On Preparation & Informed Impulsivity

— 4 minute read

I'm slowly coming to understand the meaning behind "we're all side characters in someone else's story."

We have fleeting moments, glimpses of each other's lives; holding, for a brief moment, a shared space at that location, at that time.

Then, it's gone.

Who you just met will be a different person tomorrow, continuing their own journey's through life. Even if you're living in the same apartment with the same someone from one March to another: the other's been through internal journeys that you may have no idea of.

On Preparation permalink

I grew up participating in Boy Scouts, from Tenderfoot to Second or First Class. I sold popcorn, volunteered, went to scout meetings and events, Pine Wood Derby races, Scout Camps: all in pursuit of learning new skills and getting new badges.

The one thing I will never forget—nor forget to live by—is the Boy Scout Motto:

Be prepared.

Being prepared is also one of the things I feel I'm worst at. Some people say I'm one of the most organized people they've ever met. Others are convinced I'd lose my head if it wasn't attached.

Those closest to me—parents and partner, in particular—understand me a bit different. Whenever any decision comes, especially big ones, a lot of the time they'll respond: we're sure you've gone through everything and planned it all out.

If I need to explain why I did a thing, without some paper with it written out or a pen to write it out, I quickly come across unprepared. Especially in the workplace, where these moments with Senior Leaders are extremely hard to come by, and then...oh! Right! Words!

"On demand" working memory—accessing specific facts, sources, and knowledge on demand—is an energetic leech: sucking resources to find the associative pathway that could, more or less, take me to comfort & confidence in the thing.

It's one of the reasons I always say, "Put it on paper."

Informed Spontaneity permalink

Like I need to have my planned spontaneous times sometimes, I also have come to call this experience informed spontaneity.

A few examples of how this looks like in real life:

Speaking & Presentations permalink

Most of the times I've spoken or given presentations, they've been seemingly spontaneous, sprouting from desperate calls for volunteers. Sometimes I raised my hand, sometimes I was voluntold.

I've never reflected at the total amount of preparation and lessons I've had on public speaking over the years. It's the forgetfulness of the "now", but the skills and preparation are underneath.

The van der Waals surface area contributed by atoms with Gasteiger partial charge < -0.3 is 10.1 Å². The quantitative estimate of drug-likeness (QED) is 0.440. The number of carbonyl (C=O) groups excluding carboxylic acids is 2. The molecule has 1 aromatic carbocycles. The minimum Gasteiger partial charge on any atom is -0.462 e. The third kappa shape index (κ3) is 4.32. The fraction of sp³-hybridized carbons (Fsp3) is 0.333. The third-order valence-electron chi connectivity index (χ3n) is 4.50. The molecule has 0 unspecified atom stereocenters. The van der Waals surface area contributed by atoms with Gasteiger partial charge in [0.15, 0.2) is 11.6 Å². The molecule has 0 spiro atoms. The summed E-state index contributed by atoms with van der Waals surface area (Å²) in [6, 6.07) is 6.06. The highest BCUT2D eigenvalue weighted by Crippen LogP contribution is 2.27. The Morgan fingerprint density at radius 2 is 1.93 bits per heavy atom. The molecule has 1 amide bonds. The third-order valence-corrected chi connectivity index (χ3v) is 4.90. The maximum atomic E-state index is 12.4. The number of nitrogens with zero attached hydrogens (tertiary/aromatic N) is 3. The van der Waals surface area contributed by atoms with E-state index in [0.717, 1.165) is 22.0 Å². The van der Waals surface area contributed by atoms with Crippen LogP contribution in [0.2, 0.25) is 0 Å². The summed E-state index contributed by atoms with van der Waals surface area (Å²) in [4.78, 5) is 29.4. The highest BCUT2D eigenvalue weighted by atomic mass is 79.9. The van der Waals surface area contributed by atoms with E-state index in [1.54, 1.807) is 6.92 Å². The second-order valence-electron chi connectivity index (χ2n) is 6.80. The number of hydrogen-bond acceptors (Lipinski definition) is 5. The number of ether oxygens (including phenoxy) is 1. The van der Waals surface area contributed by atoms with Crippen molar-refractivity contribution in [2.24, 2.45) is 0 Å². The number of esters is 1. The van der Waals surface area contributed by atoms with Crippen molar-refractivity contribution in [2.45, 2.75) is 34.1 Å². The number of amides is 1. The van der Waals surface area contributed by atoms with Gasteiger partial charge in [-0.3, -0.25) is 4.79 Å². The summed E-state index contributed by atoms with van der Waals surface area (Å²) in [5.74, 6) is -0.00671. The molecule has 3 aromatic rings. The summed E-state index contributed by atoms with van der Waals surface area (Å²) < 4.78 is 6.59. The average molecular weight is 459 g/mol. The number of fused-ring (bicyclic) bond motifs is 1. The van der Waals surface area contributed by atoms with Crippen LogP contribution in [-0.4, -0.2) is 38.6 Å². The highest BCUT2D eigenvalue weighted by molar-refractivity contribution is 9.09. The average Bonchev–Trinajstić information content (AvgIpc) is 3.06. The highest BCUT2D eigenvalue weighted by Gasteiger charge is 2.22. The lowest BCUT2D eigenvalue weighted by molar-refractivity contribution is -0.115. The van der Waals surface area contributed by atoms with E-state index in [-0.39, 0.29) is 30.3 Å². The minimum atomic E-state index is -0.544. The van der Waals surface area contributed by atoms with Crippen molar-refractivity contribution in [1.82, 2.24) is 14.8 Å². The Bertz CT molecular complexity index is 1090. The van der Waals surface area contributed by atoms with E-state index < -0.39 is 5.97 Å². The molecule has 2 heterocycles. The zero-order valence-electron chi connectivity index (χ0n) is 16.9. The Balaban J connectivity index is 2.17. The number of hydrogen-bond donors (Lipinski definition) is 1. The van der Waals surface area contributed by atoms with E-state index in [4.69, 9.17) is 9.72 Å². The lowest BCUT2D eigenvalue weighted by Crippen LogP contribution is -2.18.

The two most memorable of those courses, for my own record, was my first—a community college public speaking course offered at the highschool—and one I traveled for—a day long Do Workshop in London.

In the former, I brought the family dog in as an interactive prop. The latter, the first presentation I swore in—to feel how it fit.

Moving to the Netherlands permalink

Since I studied World History my first or second year of highschool, I've always been interested in the vastness of interesting things. I grew up as part of a small beach community, but there was a whole planet of possible adventures.

Six months before graduating University, I was waking up at three or four o'clock in the morning: sending cold emails to design agencies, firms, and studios around the world. I wanted to travel, learn, and experience all sorts of experiences I had always read about or hadn't even new existed.

I was able to find a job a city away, and really grew happy there. My first after-Uni work experience was in a beautiful renovated tobacco factory, surrounded by and supporting startups at a small tech service business. I left the focus of exploring the world at large, enjoying the newness of the world next door.

One night, late and tipsily laying in bed after a successful bike ride—to and fro—trivia night at a local pub, I went on Dribbble; looking for any interactions to a post, casually putting my resume into European cities. You never know what could happen.

One company I didn't remember applying for in Amsterdam emailed me back and scheduled me for the first interview. Then the second. Then I was flown out for the final.

What I hadn't planned for, expected, or had even thought it would be a goal I reached anytime soon: I got a job and moved to the Netherlands in four months.

The Four Points permalink

  1. We're all side characters to other's stories.
  2. Because of that, we don't see the everything of each other: we contain multitudes.
  3. Even then, preparation can be invisible or layered through time, unrecognized in name and practice.
  4. Impulsively decided doesn't mean it's not informed.

In sum: you do you; put it on paper. permalink